I am at the Carmel Valley eDiscovery Retreat, a little south of San Francisco. My wife, Mary Ann, is with me, which is what happens when you make your wife a director of the business and put her in charge of travel arrangements. In business terms, I am delegating non-core functions, leaving me free to do the writing and speaking, and all the background stuff which lies behind them. You don’t realise how much time is spent on airline websites and on hotel bookings until you pass the job to someone else. That said, I have just been called from writing this in order to explain how the light switches and bath plug work, which doesn’t happen when you travel alone after years of experience of the obscurity of hotel fixtures and fittings.
The Carmel Valley eDiscovery Retreat is a new event in the calendar. Chris La Cour, who runs it, invited me to come nearly a year ago and I was not then willing to commit to it before waiting to see what else competed for the time and, to be frank, whether Chris got it to fly. My fellow director was hooked from the start by the photographs of Carmel and the region, and made sure that I kept the week free; meanwhile, the list of speakers and sponsors became more interesting by the month – there is a big overlap between those who sponsor the eDisclosure Information Project and those involved in this event.
The journey began on a high. The nice lady on the BA check-in desk at Heathrow tore up our boarding passes and gave us new ones with “Invol u/grade” on them, that “Invol” somehow implying that we might resent being given edible food and a bed at least as far as Chicago. Then it was cattle class to San Francisco. What are those large green circles you see across Nebraska? How did anyone keep their faith in the California dream as they flogged across the mountains and deserts of Utah and Nevada in the 1840s? It is grim enough doing it in 4 hours at 30,000 feet. Two benefits with American Airlines: wifi as you fly for $12 per flight, and air hostesses who make you feel that we are all in this together, somehow invoking the spirit in which their ancestors gathered at Wagon Mound 170 years ago. It makes a change from BA’s stiff formality.
With hotels as with food, the word “cheap” comes with the automatic supplement “nasty”. Our first hotel was chosen for its proximity to the airport, was not expensive and fine for its purpose. The family who checked in after us were given the same room number as ours; we got there first, and they were very nice about it. As we came down for breakfast, we stepped round our recumbent waiter, who was being strapped to a stretcher by a large team of paramedics. A fire engine stood outside, and one of the breakfast guests was telling a policeman between mouthfuls that the waiter was already falling to the ground when she noticed him. You don’t get that at the Ritz-Carlton. We had to go and have breakfast at the Holiday Inn, anticipatory expiation for the luxuries to come.
My choice of hire car was rejected by my co-director – I have always wanted to drive a Mustang. She accepted my second choice with some reluctance, relenting only when she found herself standing beside a gleaming and brand-new Jeep. She adapted rather better than I have to an automatic car and to brakes which seem to have no intermediate state between off and full on. Oh, and by the way: if you ever find yourself in a Jeep which won’t move from Park, then turn on the ignition and pump the brake a few times. No amount of intuition will solve that one for you, so thank you iPad and Google for pointing us to the answer. And no, I don’t care what the Vodafone roaming charges were for being able to look that one up there and then.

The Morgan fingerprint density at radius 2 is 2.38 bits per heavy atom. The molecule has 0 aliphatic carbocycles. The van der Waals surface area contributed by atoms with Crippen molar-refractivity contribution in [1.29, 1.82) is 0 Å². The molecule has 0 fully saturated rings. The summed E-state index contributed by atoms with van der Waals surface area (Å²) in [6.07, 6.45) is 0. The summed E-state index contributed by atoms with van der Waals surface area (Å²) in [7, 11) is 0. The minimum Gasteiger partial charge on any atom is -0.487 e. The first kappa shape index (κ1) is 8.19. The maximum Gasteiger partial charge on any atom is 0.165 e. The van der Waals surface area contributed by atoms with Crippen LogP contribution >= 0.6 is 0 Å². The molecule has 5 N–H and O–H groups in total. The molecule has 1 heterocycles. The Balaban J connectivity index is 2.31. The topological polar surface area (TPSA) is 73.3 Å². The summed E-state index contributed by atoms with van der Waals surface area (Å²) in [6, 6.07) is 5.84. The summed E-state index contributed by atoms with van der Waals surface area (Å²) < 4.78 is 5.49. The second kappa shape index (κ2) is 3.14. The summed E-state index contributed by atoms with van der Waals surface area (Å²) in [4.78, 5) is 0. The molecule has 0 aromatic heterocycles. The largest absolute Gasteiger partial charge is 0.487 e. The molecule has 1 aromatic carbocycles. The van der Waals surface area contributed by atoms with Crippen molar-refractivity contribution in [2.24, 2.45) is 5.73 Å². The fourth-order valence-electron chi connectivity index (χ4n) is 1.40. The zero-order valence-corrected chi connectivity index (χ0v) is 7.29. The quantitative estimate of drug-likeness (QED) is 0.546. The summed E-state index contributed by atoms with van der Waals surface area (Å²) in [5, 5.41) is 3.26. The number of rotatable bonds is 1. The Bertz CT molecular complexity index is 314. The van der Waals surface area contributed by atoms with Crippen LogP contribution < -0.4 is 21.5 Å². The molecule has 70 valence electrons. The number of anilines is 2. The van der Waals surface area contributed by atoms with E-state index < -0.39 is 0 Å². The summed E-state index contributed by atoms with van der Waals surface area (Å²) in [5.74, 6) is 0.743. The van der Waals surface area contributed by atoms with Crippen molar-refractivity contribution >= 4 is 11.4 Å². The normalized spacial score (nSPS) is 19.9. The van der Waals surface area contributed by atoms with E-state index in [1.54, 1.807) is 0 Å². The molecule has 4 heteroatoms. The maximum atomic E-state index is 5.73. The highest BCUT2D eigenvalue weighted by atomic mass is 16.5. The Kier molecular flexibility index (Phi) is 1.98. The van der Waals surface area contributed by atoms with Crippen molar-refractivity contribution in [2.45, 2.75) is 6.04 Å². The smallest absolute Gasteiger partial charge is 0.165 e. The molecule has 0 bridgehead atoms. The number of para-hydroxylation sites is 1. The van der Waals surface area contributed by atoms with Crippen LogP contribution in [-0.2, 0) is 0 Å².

Unfortunately, the road from San Francisco to Carmel runs down the coast road through Half Moon Bay, Santa Cruz and Monterey so we had to put up with Pacific views pretty well all the way. The road runs along the cliffs – in England some runty little creature from the highways department would have blown the county budget putting up railings or, at least, notices warning that falling over cliffs is injurious to health. Here, you shape your own destiny without advice from people who are more stupid than you are.
There is a primaeval look about pelicans in flight, an odd contrast with the seaside scene below them.
We reached the Carmel Valley Ranch as the opening reception began and plunged straight into the food and drink and chatting with the many friends and acquaintances here. “So this is your idea of work”, I hear you ask “talking to all those amiable people you see in other agreeable locations?”. Well, yes it is. Good ideas and information are exchanged at conferences like this; the fact that the company and the venues are agreeable is a bonus.
The word “agreeable” does not really do justice to this place. Our “room” is in reality a small single-storey house with a fireplace, a large balcony and a bathroom big enough to throw a party in. Whilst I tried to photograph a small, red-headed woodpecker a few feet away from me, a vast shadow passed over from a big kite whose wings were a few feet from the roof. Little clusters of similar houses are scattered around, and the venue is a short walk away, often with only deer for company.
Do remember, in mitigation, that we had to fly coach across Utah to get here, and had breakfast at a Holiday Inn. And much of the serious stuff which began the next day is as relevant in London, Singapore and Sydney as it is in the US.